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Chapter 4. Positioning Elements > Floating and Clearing

Floating and Clearing

Another powerful technique you can use to organize your layout on the page involves combining floating and clearing, using the float and clear properties. Floating an element is another way of moving it out of the normal flow of the document. Elements that follow a floated element will sit next to the floated element if there is room. Think of floating as dynamic relative positioning; the behavior is predetermined, and you just have to invoke it.

The clear property enables you to stop elements moving up next to a floated element. If, for example, you have two paragraphs and only want the first to sit next to the floated element, even though both would fit, you can “clear” the second one so it positions under the floated element. Let's look at both these properties in more detail.

The Float Property

The float property is primarily used to flow text around images, but it is also the basis for one of the ways to create multicolumn layouts. Let's start with the basics.

The most common use for float is to make text flow around an image; in this respect, float works like the HTML property align. Here's an example

img {float:left; margin:0 4px 4px 0;}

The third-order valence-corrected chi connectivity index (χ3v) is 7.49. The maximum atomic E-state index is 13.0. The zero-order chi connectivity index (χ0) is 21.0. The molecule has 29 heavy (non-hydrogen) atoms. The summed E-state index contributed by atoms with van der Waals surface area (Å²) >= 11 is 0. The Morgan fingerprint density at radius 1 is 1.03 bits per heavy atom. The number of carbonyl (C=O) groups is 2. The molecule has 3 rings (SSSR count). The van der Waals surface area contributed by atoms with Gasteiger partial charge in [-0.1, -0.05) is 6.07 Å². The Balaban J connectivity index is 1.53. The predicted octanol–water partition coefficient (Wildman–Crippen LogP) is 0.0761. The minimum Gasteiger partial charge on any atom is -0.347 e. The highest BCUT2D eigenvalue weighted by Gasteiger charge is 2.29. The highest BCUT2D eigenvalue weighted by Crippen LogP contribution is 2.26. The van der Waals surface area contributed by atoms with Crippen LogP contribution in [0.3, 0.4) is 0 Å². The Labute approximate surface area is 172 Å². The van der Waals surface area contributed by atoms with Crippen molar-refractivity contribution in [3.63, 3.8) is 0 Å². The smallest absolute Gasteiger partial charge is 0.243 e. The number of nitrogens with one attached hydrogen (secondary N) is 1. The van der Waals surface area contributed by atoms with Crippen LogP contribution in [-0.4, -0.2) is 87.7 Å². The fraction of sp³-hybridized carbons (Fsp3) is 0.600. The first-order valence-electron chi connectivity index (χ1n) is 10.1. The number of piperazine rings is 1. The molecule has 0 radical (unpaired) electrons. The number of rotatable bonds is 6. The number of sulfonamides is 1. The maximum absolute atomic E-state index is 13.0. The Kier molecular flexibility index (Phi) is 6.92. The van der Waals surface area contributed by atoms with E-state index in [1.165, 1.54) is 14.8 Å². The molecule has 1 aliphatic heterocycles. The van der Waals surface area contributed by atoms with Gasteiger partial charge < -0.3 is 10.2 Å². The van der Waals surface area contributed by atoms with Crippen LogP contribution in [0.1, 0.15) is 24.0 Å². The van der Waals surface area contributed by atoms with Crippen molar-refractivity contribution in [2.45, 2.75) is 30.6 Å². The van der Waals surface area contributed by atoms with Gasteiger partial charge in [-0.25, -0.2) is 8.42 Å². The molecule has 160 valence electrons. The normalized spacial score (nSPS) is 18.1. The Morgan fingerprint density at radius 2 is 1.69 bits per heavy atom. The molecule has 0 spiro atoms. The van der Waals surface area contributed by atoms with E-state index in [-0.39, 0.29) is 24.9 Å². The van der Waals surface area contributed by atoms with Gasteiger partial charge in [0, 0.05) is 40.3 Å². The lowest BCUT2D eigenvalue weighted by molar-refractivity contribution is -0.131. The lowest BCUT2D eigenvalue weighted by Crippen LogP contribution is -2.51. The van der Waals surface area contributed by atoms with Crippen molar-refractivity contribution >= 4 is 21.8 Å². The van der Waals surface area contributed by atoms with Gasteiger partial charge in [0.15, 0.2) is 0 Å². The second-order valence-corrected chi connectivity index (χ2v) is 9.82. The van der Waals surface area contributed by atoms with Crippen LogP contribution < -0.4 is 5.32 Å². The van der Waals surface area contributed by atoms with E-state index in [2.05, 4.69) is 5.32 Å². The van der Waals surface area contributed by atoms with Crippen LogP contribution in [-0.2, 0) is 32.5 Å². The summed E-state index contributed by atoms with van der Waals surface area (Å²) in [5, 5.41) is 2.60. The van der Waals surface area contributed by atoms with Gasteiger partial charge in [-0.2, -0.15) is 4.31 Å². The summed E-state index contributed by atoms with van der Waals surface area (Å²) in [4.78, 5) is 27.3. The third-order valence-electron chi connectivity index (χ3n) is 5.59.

This markup sets the image's float to the left so that the text wraps around it (Figure 4.18).

Figure 4.18. Here I used the float property to make text wrap around an image, with a small margin on the right and bottom of the image so the text does not touch it.

For the float to work, the markup should look like this with the image first

There are many more rules that govern floats, and you can read about them in Eric Meyer's book Cascading Style Sheets 2.0 Programmer's Reference (2001, McGraw-Hill Osborne Media). It's a very useful reference for any serious CSS programmer.

<img ....../>
<p>…the paragraph text…</p>

In short, when you float an image or any element, you are asking it to be pushed up as far as possible to the left (or right, in the case of float:right) of the parent element. The elements that follow the floated element in the markup wrap around the element until they clear the bottom of it, and then normal layout resumes.

From here, it's a simple step to use float to form columns. By writing this,

p {float:left; width:200px; margin:0;}
img {float:left; margin:0 4px 4px 0;}

you create float for both the image and the text, which results in Figure 4.19.

Figure 4.19. When both elements are floated, the text becomes a column instead of wrapping around the image.

When you float both the paragraph and the text, the text-wrapping effect stops and the text forms a column next to the image. This is the principle of creating multicolumn layouts using floats. As long as each element is floated, they line up like columns. If you do this with three floated, fixed-width divs, you get three containers into which you can put other non-floated elements (although they too can be floated if you wish). You'll see all of this in action in Chapter 5.

The Clear Property

The other property that is frequently used with float is clear. You have seen that text can wrap itself around a float. In the case of images, if a number of images are next to a float, the first one that can entirely clear (that is, start below the bottom of) the floated element resumes normal positioning. But sometimes you want an element to clear a float when it wouldn't normally do so.